Bill Benner, veterinarian, birder, and butterfly gardener, is a man with many strings to his bow, but they all play tunes of the natural world and its fragility. He will be talking about the natural world, climate change and the impact it has on our own part of Massachusetts at GreenfieldCommunity College’s Senior Symposium on Tuesday, March 10 from 2-4 pm.
As a young man Benner attended CornellUniversity because of their ornithology lab. “I just wanted to study birds,” he said. As part of his research he was working with a captive flock of birds that required occasional help from a veterinarian. As he was drawing close to finishing his Master’s degree in Ecology and Evolutionary Biology with the idea of going on to earn a PhD he realized that he was not looking forward to a purely academic career. His consulting veterinarian suggested that he could take his love of birds and turn it into a veterinary career.
And so he has become a vet with a practice in South Hadley, a practice that includes birds and other ‘exotics,’ like rabbits, snakes and rodents. However, his interest in the broader aspects of the natural world has not been diminished, but rather has grown. As well as meeting animals in his practice, he goes out into the local wildernesses. When he moved to our area in the mid-1990s he became interested in butterflies and served for a time as president of the Massachusetts Butterfly Club. He is the current editor of the journal Massachusetts Butterflies, and an active member of the Hampshire Bird Club.
Benner was clearly the man to give me advice about making a butterfly garden. I have the same problem identifying butterflies as I do with identifying birds – my eyes are just not fast enough to discern detail of beak, or patterns on wings. However, I want butterflies in my garden so I am delighted to watch them visiting the herbs right in front of the house and think that I (probably) have some fritillaries or pearl crescents.
Benner explained that a butterfly garden needs more than nectar plants to attract butterflies. It is essential to supply host plants. Host plants are the plants where butterflies lay their eggs, and which will be eaten by the larvae, caterpillars, when they hatch. I have often sacrificed my dill plants in order to feed the caterpillars that will one day become black swallowtails. The much larger herb, fennel or sweet anise, will also attract swallowtails. The tiger swallowtail is partial to wild cherry, but lilacs, and ash and willow trees are also host plants.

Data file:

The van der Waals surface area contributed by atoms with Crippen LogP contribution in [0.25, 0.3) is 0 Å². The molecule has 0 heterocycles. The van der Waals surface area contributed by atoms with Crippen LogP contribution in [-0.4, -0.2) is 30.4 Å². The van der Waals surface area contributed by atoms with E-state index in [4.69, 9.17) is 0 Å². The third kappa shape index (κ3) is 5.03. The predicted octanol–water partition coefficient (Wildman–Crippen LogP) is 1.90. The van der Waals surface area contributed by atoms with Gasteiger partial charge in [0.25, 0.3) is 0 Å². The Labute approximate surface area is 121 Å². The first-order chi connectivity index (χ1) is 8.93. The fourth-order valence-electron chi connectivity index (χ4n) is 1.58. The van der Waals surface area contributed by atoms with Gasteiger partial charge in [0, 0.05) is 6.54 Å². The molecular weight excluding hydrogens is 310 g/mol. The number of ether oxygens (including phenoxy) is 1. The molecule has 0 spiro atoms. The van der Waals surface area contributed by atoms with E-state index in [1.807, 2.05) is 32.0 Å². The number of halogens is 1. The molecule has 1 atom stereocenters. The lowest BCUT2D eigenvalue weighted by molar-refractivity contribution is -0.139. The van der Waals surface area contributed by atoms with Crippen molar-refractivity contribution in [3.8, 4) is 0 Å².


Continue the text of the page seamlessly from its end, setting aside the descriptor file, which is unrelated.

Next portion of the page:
Each kind of butterfly will require certain host plants, although there certainly is overlap. The same nectar plants will feed many more types of butterfly. Zinnias are an excellent nectar plant, but it is important to choose single or double varieties so the butterflies can see just where to land and dip in their proboscis or feeding tube.
Other nectar plants that will feed a number of butterflies include lilacs, butterfly bush, milkweed, coneflowers, asters, Joe Pye Weed, phlox, goldenrod, and mint. In the days when huge clouds of monarchs used to visit us in late summer I didn’t know they were attracted by the huge stand of mint in our field. The mint, important nectar plant, is still there but the monarchs no longer come. The world has changed.
Like many others I have given up pulling out milkweed in my cultivated gardens, and help the seeds fly down into my field, hoping to supply hosts for the monarchs. Benner recommended I not do this anymore. He said the common milkweed is very invasive, and is not of great benefit. Instead he recommends butterfly weed, Asclepias tuberose, with its big orange flower heads, and swamp milkweed, Asclepias incarnate with its lavender/purple flower heads. These are certainly additions to the garden, not weeds that we wish we didn’t have to ignore in order to support our local food web.
The Massachusetts Butterfly Club website has more information about gardening for butterflies including an article that Benner wrote for their newsletter. There he points out that there can be a danger in buying seedlings from the big box stores because they come from huge propagators who use systemic insecticides, neonicotinoids, that persist in the plant for weeks, or even the whole season. When the butterfly sips from these plants they will die. The big box store may never know about this and so can never guarantee that the plants are insecticide free.
And that brings us to the general advice not to use pesticides or herbicides in your garden if you want to attract wildlife. Let the edges go a little wild. Don’t mow the lawn too often. Violets are a host plant for fritillaries. It is hard to imagine that the small violets in my lawn could be hiding fritillary eggs or caterpillars.
Bill Benner will speak on Climate Change in our Own Backyards at the Greenfield Community College Downtown Campus on Tuesday, March 10 from 2-4 pm.
While Benner speaks about butterflies and summer days we can also visit the greenhouses at Smith College and Mount Holyoke College. It is time for their Spring Flower Shows both of which will be held from March 7-22 between 10am – 4 pm. Old Man Winter is keeping a firm grip on the landscape this year, but Lyman Plant House at Smith and Talcott Greenhouse at Mount Holyoke are calling his bluff.
Between the Rows